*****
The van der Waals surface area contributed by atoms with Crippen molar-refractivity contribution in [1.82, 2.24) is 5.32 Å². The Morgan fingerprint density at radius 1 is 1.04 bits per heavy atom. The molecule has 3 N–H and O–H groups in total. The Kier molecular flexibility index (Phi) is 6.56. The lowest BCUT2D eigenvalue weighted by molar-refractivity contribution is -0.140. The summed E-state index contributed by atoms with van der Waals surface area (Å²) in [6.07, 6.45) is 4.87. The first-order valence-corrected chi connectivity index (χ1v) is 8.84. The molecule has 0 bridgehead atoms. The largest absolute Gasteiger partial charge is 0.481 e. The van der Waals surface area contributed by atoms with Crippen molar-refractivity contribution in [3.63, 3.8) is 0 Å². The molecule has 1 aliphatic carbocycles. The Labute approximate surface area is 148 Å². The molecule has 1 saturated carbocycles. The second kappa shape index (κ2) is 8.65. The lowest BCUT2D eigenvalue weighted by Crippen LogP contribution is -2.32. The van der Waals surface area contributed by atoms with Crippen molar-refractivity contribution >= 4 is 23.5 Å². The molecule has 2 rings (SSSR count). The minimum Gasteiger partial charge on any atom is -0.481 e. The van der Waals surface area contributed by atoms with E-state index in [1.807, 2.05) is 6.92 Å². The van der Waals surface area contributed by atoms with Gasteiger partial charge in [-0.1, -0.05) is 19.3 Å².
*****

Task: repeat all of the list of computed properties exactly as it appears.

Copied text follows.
The van der Waals surface area contributed by atoms with Crippen molar-refractivity contribution in [1.82, 2.24) is 5.32 Å². The Morgan fingerprint density at radius 1 is 1.04 bits per heavy atom. The molecule has 3 N–H and O–H groups in total. The Kier molecular flexibility index (Phi) is 6.56. The lowest BCUT2D eigenvalue weighted by molar-refractivity contribution is -0.140. The summed E-state index contributed by atoms with van der Waals surface area (Å²) in [6.07, 6.45) is 4.87. The first-order valence-corrected chi connectivity index (χ1v) is 8.84. The molecule has 0 bridgehead atoms. The largest absolute Gasteiger partial charge is 0.481 e. The van der Waals surface area contributed by atoms with Crippen molar-refractivity contribution in [3.63, 3.8) is 0 Å². The molecule has 1 aliphatic carbocycles. The Labute approximate surface area is 148 Å². The molecule has 1 saturated carbocycles. The second kappa shape index (κ2) is 8.65. The lowest BCUT2D eigenvalue weighted by Crippen LogP contribution is -2.32. The van der Waals surface area contributed by atoms with Crippen molar-refractivity contribution >= 4 is 23.5 Å². The molecule has 2 rings (SSSR count). The minimum Gasteiger partial charge on any atom is -0.481 e. The van der Waals surface area contributed by atoms with E-state index in [1.807, 2.05) is 6.92 Å². The van der Waals surface area contributed by atoms with Gasteiger partial charge in [-0.1, -0.05) is 19.3 Å².